Southern Right and Humpback Whales, some with calves, have been spotted at various places as they move through on their annual migration along the coast mainly between Lorne and Cape Otway.

Although it is out of our immediate area, I thought the following item might be of interest.

In early June, staff from the Melbourne Museum went to Warrnambool to retrieve the bones of a Balaenoptera physalus Fin Whale, which had been washed up on a beach there in 2014. The specimen, a female, 16 metres long and weighing 25–30 tonne, was in an emaciated condition, and probably died from malnutrition.

Fin Whale

The skeleton was laid out in a farmer's field near Warrnambool. Local sand from a quarry was used to completely cover the carcass, and a piece of old carpet was placed over the top to keep it stable, and enable the remainder of the flesh attached to the bones, to rot away. After eight months, the skeleton had been 95 per cent cleaned. It is Victoria's first complete specimen of a Fin Whale, and will be taken to the Museum to be used for education and research. 

Burial site

The Fin Whale is listed by the IUCN as endangered. They live throughout the world's oceans, with higher densities in cooler waters. They feed mainly on krill. Fin Whales, so called because of their projecting dorsal fin, are the thinnest and fastest swimming of the baleen whales. 

The Friends of Eastern Otways conduct mammal surveys in the Great Otway National Park using remote, motion sensor cameras. After detecting several small mammal footprints in the sand dunes, they set out five cameras along the foreshore near Urquhart Bluff.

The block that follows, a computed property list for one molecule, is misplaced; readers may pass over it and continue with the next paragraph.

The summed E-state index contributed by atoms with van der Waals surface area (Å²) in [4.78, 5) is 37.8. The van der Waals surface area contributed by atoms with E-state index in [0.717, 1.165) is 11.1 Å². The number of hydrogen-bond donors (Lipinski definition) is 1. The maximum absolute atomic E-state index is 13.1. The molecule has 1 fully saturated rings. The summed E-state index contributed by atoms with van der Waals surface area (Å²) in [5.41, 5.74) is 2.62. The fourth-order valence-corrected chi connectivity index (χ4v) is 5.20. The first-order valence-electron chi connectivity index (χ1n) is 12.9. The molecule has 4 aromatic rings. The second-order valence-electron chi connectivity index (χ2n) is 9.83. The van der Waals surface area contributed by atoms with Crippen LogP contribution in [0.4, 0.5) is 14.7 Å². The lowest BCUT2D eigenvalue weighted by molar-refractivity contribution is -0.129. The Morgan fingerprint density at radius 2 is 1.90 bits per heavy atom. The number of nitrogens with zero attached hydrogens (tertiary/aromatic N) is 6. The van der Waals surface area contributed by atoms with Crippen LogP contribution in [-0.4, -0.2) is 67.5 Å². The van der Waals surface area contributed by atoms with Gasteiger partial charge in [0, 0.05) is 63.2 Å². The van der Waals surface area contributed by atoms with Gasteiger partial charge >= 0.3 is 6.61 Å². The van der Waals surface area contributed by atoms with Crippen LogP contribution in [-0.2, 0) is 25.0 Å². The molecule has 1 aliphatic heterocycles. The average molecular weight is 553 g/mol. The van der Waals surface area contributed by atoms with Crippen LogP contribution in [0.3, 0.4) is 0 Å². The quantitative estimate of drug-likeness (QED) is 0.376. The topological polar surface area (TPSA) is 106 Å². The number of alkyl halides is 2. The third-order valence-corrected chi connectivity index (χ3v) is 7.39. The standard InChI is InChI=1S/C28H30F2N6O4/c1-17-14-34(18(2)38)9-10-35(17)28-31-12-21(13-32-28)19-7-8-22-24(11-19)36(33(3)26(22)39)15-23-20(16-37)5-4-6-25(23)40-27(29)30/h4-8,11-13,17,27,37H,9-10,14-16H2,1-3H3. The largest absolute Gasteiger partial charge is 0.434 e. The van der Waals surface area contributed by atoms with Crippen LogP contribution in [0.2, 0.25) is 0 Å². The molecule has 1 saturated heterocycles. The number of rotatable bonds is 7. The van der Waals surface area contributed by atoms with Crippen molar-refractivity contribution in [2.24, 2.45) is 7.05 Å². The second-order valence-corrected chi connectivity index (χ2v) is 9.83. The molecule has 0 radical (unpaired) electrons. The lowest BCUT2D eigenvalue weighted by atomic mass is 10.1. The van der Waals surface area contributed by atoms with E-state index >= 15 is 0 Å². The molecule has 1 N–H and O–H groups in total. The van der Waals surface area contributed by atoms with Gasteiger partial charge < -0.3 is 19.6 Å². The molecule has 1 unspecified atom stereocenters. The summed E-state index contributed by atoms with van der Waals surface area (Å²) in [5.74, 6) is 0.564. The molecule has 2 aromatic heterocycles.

The cameras have produced some excellent photographs and video of two species of bandicoot – the Long-nosed and the Southern Brown. They could be seen feeding and moving in and around the dense vegetation cover on the sand dunes. This strip of foreshore habitat provides fair protection for small animals from any predators that may intrude.

Recently, while driving along Jarosite Road, the car ahead of me hit an immature Gang-gang Cockatoo. The bird was left on the road, appearing to be concussed. I wrapped it in a towel before contacting the Surf Coast Wildlife rescue. I was able to hand the bird to their care. Sadly the bird died a few hours later from head injuries caused by the road trauma.

The Surf Coast Wildlife Shelters Group Inc. is based in Torquay, and provides a 24 hour rescue service. As well, they have foster carers in Bellbrae, Anglesea and Aireys Inlet.
The contact telephone number for local injured wildlife is 0490 035 006. This number will also replace the present emergency number on the VicRoads Injured Wildlife signs.

Kaye Traynor

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